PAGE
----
In 2009 Germany Trade and Invest (GTAI) opened an office in Milan under the same roof as the German-Italian Chamber of Commerce (AHK), but the two countries’ economies have benefited from a close cooperation between AHK and GTAI for over 30 years. Markets Germany spoke with Robert Scheid, who heads up GTAI Milan, and Stefanie Burgdorff from GTAI Berlin about the special relationship that exists between the two great industrial nations. Ms. Burgdorff recently participated in a month-long exchange in the Milan office.
Mr. Scheid, how exactly does the cooperation between the GTAI and the AHK in Milan work?
Robert Scheid: The exchange allows both organizations to better serve the needs of companies, who are ultimately the biggest beneficiaries. It is a true example of a win-win situation. The AHK works closely with both German and Italian companies and so is able to provide GTAI with excellent contacts. This helps us gain useful insights into the challenges companies are facing, new market opportunities as they arise and the way the real economy ticks. At the same time the AHK benefits from the wealth of data provided in our reports, which are used for events, delegation trips and information requests from companies. The end result is a richer information pool for the AHK and increased networking opportunities for GTAI. This provides improved support for companies operating internationally.
Both organizations must be inundated with business enquiries. Do they work together to answer them?
Scheid: Absolutely. Italian and German companies come with a stream of questions about doing business in the respective countries. Given our complementary areas of expertise, with GTAI providing information on the specific markets and AHK advising the companies, it is natural for us to share requests for information in order to provide the best and quickest response to the customer. Even though we are separate organizations, our common goal is to increase opportunities for the German economy, so we always try to provide one face to the customer and introduce each other as partners. For example, GTAI holds briefings for German business delegations which are hosted by the AHK, while meetings with potential investors are conducted jointly.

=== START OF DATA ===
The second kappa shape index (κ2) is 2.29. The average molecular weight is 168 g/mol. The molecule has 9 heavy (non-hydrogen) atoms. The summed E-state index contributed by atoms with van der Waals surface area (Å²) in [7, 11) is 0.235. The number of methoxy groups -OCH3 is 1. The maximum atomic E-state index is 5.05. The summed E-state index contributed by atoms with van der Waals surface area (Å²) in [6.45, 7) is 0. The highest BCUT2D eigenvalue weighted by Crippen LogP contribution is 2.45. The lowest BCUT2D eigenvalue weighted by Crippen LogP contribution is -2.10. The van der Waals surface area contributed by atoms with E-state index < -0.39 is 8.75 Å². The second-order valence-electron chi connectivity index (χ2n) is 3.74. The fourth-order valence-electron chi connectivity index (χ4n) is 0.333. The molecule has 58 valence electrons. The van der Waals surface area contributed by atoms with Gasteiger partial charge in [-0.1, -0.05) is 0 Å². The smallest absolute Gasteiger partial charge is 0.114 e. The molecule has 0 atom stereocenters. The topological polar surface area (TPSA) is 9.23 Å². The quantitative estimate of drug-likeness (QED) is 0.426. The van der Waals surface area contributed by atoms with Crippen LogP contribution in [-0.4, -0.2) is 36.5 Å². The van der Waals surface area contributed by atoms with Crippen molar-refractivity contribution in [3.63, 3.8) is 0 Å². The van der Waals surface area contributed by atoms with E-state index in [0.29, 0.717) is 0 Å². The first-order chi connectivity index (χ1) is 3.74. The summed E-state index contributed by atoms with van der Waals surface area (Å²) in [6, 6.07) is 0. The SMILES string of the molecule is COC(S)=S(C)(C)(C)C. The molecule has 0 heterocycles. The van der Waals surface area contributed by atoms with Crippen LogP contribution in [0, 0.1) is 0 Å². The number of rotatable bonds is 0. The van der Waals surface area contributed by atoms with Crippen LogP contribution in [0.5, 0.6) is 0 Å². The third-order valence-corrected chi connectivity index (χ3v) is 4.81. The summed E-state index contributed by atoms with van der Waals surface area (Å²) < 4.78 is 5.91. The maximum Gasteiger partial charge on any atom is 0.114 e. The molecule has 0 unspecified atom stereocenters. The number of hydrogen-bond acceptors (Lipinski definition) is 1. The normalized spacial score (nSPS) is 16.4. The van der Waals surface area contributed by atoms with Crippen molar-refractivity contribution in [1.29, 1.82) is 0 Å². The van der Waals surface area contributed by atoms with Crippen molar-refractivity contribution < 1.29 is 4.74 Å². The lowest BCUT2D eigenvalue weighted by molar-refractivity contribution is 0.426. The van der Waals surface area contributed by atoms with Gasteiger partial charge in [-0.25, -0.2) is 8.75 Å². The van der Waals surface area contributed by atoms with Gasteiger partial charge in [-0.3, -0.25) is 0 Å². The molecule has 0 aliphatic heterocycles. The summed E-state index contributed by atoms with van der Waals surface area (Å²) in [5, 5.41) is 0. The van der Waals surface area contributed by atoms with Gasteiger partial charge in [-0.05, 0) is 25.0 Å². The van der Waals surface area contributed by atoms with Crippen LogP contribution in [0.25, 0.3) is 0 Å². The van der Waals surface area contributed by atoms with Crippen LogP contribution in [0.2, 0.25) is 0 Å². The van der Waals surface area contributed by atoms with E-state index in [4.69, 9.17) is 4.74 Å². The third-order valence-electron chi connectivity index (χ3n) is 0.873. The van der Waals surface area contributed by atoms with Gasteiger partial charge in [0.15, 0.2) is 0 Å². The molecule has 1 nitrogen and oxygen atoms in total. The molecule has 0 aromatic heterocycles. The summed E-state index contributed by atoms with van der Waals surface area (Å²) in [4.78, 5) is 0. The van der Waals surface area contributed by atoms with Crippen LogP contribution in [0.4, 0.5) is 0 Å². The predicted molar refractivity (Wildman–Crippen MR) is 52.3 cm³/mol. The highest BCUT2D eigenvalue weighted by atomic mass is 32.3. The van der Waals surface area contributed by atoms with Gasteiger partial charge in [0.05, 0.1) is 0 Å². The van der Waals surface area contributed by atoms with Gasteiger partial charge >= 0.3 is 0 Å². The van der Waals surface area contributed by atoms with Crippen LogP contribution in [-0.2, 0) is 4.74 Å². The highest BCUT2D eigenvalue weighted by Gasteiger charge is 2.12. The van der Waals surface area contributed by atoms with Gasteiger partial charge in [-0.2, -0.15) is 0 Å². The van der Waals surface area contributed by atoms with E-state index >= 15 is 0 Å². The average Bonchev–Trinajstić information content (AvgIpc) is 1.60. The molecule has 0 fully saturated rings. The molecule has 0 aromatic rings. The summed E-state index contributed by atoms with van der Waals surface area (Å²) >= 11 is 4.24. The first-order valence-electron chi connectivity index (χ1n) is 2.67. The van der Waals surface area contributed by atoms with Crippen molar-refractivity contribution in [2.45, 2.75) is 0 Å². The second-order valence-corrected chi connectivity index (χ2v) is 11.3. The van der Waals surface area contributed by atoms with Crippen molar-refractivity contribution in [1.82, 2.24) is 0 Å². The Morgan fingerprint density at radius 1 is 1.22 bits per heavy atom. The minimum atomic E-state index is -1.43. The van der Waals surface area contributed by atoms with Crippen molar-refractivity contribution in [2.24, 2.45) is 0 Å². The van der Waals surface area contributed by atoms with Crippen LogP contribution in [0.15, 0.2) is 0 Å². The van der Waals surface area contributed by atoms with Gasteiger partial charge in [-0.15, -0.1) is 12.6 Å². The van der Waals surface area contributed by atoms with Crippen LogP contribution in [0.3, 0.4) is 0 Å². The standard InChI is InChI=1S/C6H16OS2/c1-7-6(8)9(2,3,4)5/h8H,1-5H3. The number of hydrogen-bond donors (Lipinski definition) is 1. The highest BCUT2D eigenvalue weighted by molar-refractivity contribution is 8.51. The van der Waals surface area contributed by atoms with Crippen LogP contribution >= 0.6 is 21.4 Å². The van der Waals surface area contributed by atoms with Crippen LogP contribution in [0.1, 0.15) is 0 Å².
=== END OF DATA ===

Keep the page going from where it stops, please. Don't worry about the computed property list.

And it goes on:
Ms. Burgdorff, Italy is the second most prolific industrial country in the EU and a vital trading partner for Germany, but how important is Germany as an investment location for Italian companies?
Stefanie Burgdorff: To give you an idea, about 20 per cent of Italy’s foreign direct investment (FDI) projects in Western Europe are implemented in Germany. That’s a significant proportion. There are approximately 2,800 Italian companies active in Germany, mostly located in Bavaria and North Rhine-Westphalia, and they employ about 135,000 people.
What have been the main sectors of Italian direct investment in Germany in recent years?
Burgdorff: Interest in greenfield investments – where the parent company builds its operations on foreign soil from the ground up, from the construction of new facilities to the establishment of a new distribution network – has grown significantly over the past five years. Over a third of the Italian FDI projects in Germany took place in the fashion and textile industry during this period. The majority of projects focused on retail and production activities, with a growing number in mechanical engineering and the consumer goods industries.